It turns out that Andy’s tone control circuit is indeed unique in the world of today’s guitar amplifiers and is based on what is called the Baxandall tone circuit. Most tube guitar amplifiers today use sloping tone controls where changing one control also impacts the other controls. The Baxandall works independently to allow fine-tuning of particular bass and treble frequencies that the designer chooses. Each control, just as I had heard them, works independently and won’t affect the other frequencies when making adjustments to them. Very interesting stuff! THD noted that some early Ampeg and Gibson designs also deployed aspects of the Baxandall-type circuit.
The Flexi-50 did a great job of retaining the tonal characteristics of my guitars – Both Strats and Pauls retained their character attributes and tones. Definitely a plus.
Turning up the volume control (still not using the Master), the benefits of power tube compression came into the mix. This is where the Flexi-50 likes to be – at volume appropriate for playing with others. With the Boost off, the Flexi-50 can crunch in a fashion reminiscent to ‘70s JMP Marshalls with a bit of AC-30 sparkle mixed in but is definitely still aggressive. The voicing of the tone network of the Flexi-50 is different though – you can’t say it’s a clone of a Marshall as the midrange and treble controls seem to be emphasizing different frequencies and it’s not the intention of the amp anyway. But when using EL34s, a lot of the Marshall "feel" is there as is the amount of gain. Classic rock players will likely feel right at home with the Flexi-50 and a Les Paul as it’s a mix of both familiar and new sonic territory at the same time.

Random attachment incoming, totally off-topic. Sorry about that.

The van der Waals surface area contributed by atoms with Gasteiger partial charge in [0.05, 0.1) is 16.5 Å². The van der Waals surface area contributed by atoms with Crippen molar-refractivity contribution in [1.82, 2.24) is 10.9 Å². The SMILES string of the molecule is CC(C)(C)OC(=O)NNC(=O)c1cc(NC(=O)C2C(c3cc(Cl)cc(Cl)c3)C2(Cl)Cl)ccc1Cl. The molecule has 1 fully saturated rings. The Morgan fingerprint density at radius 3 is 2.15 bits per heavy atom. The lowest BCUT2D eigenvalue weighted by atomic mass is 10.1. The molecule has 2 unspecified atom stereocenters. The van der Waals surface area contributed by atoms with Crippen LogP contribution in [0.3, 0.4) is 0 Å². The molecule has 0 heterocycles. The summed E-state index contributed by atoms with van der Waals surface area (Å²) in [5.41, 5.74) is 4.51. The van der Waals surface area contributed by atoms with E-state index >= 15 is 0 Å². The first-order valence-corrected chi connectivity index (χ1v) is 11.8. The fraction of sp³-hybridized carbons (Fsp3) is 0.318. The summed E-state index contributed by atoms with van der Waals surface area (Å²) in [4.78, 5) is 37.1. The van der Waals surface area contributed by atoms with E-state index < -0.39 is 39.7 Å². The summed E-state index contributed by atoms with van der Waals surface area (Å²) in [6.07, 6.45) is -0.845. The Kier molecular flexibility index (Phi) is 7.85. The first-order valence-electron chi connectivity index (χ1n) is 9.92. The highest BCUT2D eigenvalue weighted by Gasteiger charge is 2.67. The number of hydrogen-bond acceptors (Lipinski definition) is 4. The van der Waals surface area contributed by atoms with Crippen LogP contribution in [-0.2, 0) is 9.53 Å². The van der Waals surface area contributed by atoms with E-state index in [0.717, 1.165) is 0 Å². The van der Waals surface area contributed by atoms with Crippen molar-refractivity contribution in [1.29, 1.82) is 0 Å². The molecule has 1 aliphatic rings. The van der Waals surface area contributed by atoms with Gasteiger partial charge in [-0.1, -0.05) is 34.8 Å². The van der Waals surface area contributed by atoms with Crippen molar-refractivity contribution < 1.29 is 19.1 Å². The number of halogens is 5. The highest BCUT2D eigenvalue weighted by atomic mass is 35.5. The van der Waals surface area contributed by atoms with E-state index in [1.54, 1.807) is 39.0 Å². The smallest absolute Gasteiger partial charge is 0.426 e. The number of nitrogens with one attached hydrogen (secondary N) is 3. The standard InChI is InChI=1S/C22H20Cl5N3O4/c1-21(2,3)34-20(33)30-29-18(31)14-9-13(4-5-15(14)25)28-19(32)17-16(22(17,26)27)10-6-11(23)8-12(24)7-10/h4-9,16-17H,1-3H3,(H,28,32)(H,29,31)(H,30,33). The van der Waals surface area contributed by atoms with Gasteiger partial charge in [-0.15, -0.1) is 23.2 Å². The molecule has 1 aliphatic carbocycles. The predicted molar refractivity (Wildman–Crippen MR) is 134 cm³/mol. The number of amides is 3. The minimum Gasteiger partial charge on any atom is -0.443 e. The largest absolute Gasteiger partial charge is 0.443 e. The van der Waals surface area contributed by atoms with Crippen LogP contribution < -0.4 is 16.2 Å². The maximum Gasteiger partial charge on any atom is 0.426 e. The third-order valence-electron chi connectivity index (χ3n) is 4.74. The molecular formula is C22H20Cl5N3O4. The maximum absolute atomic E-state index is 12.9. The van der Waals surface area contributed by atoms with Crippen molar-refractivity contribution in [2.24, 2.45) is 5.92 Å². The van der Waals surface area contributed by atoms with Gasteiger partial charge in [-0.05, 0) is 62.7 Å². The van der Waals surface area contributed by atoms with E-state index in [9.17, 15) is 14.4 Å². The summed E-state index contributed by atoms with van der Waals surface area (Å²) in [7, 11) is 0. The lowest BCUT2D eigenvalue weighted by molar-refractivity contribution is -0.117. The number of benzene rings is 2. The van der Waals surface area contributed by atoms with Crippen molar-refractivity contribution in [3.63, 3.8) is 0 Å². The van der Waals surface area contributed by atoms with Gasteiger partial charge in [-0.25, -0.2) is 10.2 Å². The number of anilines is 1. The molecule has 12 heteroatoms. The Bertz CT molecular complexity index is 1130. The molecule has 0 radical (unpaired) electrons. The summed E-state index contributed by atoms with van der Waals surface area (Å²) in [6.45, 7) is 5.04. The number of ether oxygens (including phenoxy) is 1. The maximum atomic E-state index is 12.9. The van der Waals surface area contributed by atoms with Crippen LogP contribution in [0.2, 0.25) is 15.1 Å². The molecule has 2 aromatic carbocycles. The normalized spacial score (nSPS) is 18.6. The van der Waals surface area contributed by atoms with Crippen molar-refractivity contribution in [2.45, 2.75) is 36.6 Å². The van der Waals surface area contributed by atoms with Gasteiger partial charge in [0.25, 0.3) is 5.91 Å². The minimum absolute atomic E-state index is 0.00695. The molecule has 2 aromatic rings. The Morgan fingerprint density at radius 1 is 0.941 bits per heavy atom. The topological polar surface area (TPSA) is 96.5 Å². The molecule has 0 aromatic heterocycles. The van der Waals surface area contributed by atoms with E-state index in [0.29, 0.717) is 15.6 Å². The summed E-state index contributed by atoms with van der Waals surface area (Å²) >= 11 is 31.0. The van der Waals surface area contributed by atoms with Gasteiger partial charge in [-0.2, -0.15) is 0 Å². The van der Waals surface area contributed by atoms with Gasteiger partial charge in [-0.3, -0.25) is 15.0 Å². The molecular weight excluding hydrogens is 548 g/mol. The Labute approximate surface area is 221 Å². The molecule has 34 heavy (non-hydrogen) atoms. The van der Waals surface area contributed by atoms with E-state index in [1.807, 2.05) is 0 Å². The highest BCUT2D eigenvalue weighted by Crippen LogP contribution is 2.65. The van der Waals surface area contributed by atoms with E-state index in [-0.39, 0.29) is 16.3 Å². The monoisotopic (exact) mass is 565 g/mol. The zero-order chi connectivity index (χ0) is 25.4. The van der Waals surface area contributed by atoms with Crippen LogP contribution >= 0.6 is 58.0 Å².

Using the Strat in the bridge pickup position, one can get a really nice drive push as well, but ultimately my personal preference was using the Boost mode with the Strat. The Boost circuit is voiced for gain but also has a bit of a darker tone overall so the end result is a high gain that comes from more of the Clapton/Cream or Eric Johnson "smooth-gain" school depending on the guitar you use. It’s a thicker voice, not a buzzy one, that lovers of classic rock and blues will likely enjoy.
With both guitars, touch response and dynamics of the Flexi-50 was excellent. This is really critically important with any amp that will be used for classic rock and blues.
It’s interesting to note that I had success using both Celestion cabinets. With my Marshall Super Lead, I don’t like to play it through the 75 watt speakers/cab as it’s just too bright on the top end because of how a Marshall circuit is tuned. The Flexi-50’s highs, though still present with all you can want really, are tuned to lower frequencies than a Marshall Super Lead’s, which makes the Flexi-50 work better with the G12T-75 loaded cabinet. All said, I still preferred the greenback-loaded cabinet with the Flexi-50 (and of course my own Marshall Super Lead), but it was nice to see the Flexi-50 actually be able to function well in both environments. The vintage Marshall cabinet with greenback 25’s in my opinion is really the best for amps like these that are designed for classic rock and blues. The speakers and cabinet (and let’s not forget the basketweave grill cloth material) together work to taper off the high frequencies, push up the upper-bass frequencies, and accents the mids in a very smooth, musical way.